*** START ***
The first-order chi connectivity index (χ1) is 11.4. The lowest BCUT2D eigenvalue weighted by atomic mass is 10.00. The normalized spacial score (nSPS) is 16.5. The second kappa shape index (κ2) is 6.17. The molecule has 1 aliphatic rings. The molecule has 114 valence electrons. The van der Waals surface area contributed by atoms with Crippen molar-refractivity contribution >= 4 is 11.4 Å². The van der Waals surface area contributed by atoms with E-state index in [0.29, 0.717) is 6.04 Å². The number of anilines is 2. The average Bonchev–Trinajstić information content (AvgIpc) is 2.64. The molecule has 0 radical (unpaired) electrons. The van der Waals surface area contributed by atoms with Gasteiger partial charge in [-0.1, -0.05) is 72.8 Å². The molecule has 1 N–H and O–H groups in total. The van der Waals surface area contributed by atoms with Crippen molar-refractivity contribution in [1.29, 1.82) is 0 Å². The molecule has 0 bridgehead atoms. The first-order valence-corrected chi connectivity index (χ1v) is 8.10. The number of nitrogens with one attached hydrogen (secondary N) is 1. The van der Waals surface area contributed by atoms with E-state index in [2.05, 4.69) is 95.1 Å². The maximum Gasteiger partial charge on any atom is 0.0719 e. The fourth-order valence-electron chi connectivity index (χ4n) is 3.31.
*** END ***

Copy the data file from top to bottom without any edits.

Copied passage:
The first-order chi connectivity index (χ1) is 11.4. The lowest BCUT2D eigenvalue weighted by atomic mass is 10.00. The normalized spacial score (nSPS) is 16.5. The second kappa shape index (κ2) is 6.17. The molecule has 1 aliphatic rings. The molecule has 114 valence electrons. The van der Waals surface area contributed by atoms with Crippen molar-refractivity contribution >= 4 is 11.4 Å². The van der Waals surface area contributed by atoms with E-state index in [0.29, 0.717) is 6.04 Å². The number of anilines is 2. The average Bonchev–Trinajstić information content (AvgIpc) is 2.64. The molecule has 0 radical (unpaired) electrons. The van der Waals surface area contributed by atoms with Gasteiger partial charge in [-0.1, -0.05) is 72.8 Å². The molecule has 1 N–H and O–H groups in total. The van der Waals surface area contributed by atoms with Crippen molar-refractivity contribution in [1.29, 1.82) is 0 Å². The molecule has 0 bridgehead atoms. The first-order valence-corrected chi connectivity index (χ1v) is 8.10. The number of nitrogens with one attached hydrogen (secondary N) is 1. The van der Waals surface area contributed by atoms with E-state index in [2.05, 4.69) is 95.1 Å². The maximum Gasteiger partial charge on any atom is 0.0719 e. The fourth-order valence-electron chi connectivity index (χ4n) is 3.31.